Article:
# If my understanding of BCNF is correct, how did we know that R1 was not in BCNF?

Given that `R(ABCDE)`

`AB->C`

`BC->D`

`CD-> E`

`DE->A`

Since, `B` is the only attribute absent on the right-hand side, we would start with `B`.

`{B}+ = B` . Not a CK.

Next, we combine different attribute with `B`.

`{AB}+ = AB = ABC = ABCD = ABCDE`. This is a CK.

`{BC}+ = BC = BCD = BCDE = BCDEA`. This is a CK.

`{BD}+ = BD` . Not a CK.

`{BE}+ = BE` . Not a CK.

`{BDE}+ = BDE = BDEA = BDEAC`. This is a CK.

So, total number of CK/minimal keys are 03 (three).

Since, in some FDs, attributes are not dependent on keys, `R` is not in BCNF.

(1) Finding the violating FDs:

`CD -> E` and `DE -> A` are the violations of BCNF. Coz, in these FDs, attributes are nor dependent on keys.

(3) Decomposition:

Start with any one of the invalid FDs:`CD -> E` .

(i) Find the closure of `CD` and decompose:

`R1 = {CD}+ = CD = CDE = CDEA = ACDE`

`R2 = (R - R1) + {CD} = (ABCDE - ACDE) + CD = BCD`

Now, we will have to check to see whether both R1 and R2 in BCNF.

`R1(ACDE), R2(BCD)`

`AB->C`

`BC->D`

`CD-> E`

`DE->A`

I have a question, how did we know that R1 was not in BCNF and needs to be decomposed?

Since, `CD->E` is already applied in a decomposition, we don't need to use that again. Coz, it will produce the same result.

(1) Finding the violating FDs:

`DE->A` is violating the BCNF and it is also not applied yet.

(2) Decomposision:

Start with `DE->A`.

(i) Find the closure of DE and decompose:

`R3 = {DE}+ = DEA = ADE`.

`R4 = (R1 - R3) + {DE} = (ACDE - ADE) + {DE} = CDE`.

So, our final BCNF decompositions are,

``````R2{BCD},
R4{CDE}.
``````

I have a question, how did we know that R1 was not in BCNF and needs to be decomposed?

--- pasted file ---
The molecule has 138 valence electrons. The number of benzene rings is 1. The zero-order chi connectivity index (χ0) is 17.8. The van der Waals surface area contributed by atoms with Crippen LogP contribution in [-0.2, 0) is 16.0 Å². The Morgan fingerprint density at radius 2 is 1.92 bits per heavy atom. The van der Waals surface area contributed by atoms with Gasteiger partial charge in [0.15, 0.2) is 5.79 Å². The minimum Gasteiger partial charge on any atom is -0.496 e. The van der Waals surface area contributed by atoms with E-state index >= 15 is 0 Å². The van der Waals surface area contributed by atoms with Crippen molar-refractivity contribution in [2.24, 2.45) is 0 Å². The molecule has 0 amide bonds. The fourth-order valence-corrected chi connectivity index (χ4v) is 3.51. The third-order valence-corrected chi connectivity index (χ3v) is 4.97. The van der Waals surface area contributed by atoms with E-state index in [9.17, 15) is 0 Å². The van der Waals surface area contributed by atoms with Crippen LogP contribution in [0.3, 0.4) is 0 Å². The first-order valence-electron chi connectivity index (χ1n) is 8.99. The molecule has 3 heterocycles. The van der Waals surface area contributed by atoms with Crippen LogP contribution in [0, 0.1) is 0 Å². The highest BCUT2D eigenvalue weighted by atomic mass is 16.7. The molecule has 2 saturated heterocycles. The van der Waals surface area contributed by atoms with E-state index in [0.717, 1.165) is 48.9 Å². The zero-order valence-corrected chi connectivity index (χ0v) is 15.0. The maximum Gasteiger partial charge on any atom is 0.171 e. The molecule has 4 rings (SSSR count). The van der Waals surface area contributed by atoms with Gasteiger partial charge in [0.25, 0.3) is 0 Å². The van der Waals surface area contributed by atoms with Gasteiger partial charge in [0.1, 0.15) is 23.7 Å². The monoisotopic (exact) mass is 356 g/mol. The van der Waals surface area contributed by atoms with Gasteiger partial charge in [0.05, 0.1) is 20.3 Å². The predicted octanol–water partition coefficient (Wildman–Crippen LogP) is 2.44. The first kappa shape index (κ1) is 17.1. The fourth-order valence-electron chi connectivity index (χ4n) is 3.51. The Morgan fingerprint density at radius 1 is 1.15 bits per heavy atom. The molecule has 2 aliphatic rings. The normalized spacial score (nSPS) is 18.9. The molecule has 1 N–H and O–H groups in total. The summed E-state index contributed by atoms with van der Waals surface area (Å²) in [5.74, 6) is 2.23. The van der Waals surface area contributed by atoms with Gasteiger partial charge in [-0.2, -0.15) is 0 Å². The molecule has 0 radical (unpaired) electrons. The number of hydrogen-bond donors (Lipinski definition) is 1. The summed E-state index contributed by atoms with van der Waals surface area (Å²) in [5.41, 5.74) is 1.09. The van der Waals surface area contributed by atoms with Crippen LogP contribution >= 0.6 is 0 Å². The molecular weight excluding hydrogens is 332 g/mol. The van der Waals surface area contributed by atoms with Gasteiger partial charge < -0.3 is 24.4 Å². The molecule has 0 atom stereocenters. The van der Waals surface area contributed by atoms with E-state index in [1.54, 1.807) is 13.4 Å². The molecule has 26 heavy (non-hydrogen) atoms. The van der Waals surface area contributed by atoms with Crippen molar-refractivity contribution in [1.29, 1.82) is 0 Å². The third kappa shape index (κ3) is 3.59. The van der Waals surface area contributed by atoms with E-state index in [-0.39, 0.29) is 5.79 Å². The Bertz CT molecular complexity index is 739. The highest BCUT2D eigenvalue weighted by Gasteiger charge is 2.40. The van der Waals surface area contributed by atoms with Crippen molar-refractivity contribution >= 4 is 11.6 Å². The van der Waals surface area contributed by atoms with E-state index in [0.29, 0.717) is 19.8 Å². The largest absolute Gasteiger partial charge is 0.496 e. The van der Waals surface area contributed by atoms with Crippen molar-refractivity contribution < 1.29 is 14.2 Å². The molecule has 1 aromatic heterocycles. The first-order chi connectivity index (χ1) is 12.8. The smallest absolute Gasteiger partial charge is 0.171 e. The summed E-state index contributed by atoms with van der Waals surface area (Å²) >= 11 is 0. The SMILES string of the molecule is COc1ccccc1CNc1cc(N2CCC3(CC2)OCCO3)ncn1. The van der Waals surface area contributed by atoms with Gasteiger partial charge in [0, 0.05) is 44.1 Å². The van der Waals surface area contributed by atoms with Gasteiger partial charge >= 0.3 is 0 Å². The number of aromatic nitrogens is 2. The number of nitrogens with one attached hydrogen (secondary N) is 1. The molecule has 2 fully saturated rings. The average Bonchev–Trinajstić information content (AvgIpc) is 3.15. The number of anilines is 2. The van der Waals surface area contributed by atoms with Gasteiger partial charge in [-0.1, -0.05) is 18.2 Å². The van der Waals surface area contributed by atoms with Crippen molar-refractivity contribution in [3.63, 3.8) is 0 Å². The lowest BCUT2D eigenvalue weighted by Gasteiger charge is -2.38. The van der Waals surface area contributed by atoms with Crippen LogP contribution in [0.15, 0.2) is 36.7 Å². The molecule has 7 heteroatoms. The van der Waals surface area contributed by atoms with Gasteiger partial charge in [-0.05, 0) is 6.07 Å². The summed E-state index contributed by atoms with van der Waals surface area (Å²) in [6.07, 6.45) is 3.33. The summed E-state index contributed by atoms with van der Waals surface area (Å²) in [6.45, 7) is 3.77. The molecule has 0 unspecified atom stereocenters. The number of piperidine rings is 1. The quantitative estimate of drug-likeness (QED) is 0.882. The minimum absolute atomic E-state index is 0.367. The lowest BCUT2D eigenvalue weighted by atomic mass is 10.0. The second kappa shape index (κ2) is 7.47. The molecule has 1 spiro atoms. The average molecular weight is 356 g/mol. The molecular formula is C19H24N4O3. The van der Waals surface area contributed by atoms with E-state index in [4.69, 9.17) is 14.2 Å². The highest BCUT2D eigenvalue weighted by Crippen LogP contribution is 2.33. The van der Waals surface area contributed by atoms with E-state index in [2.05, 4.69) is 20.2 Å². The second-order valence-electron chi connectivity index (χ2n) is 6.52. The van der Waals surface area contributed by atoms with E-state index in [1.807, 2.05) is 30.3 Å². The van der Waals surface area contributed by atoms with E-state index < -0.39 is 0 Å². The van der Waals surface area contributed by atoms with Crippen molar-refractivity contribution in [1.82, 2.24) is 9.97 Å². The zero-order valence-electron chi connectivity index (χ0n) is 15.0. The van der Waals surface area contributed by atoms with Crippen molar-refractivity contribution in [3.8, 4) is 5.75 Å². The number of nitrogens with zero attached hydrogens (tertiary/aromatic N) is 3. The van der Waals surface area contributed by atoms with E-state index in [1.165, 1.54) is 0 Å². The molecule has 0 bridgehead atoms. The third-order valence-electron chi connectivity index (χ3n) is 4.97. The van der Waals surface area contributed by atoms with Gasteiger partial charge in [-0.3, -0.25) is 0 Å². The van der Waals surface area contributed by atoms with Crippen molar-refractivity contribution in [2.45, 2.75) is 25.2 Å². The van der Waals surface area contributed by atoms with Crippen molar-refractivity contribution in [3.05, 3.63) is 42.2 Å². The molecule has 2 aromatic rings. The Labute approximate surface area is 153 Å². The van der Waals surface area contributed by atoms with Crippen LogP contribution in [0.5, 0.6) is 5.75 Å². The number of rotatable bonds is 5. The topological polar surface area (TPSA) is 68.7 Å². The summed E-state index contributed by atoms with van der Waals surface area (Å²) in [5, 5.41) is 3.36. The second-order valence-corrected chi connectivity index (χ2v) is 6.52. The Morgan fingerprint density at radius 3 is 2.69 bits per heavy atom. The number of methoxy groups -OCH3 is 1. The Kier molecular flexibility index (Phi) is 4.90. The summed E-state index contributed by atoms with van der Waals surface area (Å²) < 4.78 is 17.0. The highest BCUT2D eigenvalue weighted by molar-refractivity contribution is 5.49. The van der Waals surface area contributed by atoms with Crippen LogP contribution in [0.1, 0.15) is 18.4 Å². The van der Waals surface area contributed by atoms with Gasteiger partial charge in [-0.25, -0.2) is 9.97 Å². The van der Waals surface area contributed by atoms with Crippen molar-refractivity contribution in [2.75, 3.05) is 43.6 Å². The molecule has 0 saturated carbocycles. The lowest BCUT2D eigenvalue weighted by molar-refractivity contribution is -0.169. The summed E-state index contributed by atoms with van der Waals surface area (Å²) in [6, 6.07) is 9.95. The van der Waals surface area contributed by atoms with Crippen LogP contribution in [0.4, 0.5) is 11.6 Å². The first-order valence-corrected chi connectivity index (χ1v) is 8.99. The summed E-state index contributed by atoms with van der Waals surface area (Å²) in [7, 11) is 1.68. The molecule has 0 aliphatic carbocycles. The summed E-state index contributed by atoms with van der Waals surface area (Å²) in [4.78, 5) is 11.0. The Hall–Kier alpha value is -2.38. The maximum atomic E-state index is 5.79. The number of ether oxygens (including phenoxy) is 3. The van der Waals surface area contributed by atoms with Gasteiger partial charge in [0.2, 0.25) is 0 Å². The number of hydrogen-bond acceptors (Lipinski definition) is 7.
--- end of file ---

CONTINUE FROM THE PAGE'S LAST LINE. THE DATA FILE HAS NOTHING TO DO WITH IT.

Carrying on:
In the BCNF Decomposition Algorithm, when a relation is decomposed, one should find the dependencies of the subschemas, in this case `R1(ACDE)` and `R2(BCD)`.

Let’s start from `R1`. To find the dependencies that hold in `R1`, one should actually project the original dependencies over the subschema, but, for simplicity, we would consider only those dependencies in which all the attributes are present in the subschema.

So, in `R1` the dependencies `{C D → E, D E → A}` hold, `C D` is the key, and the algorithm continues by searching if the dependency `D E → A` violates the BCNF (of course the first one does not violates it since `C D` is the key of `R1`).

And it is easy to see that `D E → A` violates the BCNF since `D E` is not a superkey of the relation, so that now `R1` must be decomposed.

The algorithm knows that R1 is not in BCNF simply by checking if the dependencies that hold in `R1` have a determinant which is not a superkey of `R1`.
We know the key of `R1` because of the way in which it is built (as the closure of the determinant of the original dependency `CD -> E`). We must find the key of `R2`, instead.
Simply cancel the sentence "Since, `CD->E` is already applied in a decomposition, we don't need to use that again. It will produce the same result.", and continue with "(1) Finding the violating FDs: `DE->A` is violating the BCNF and it is also not applied yet..."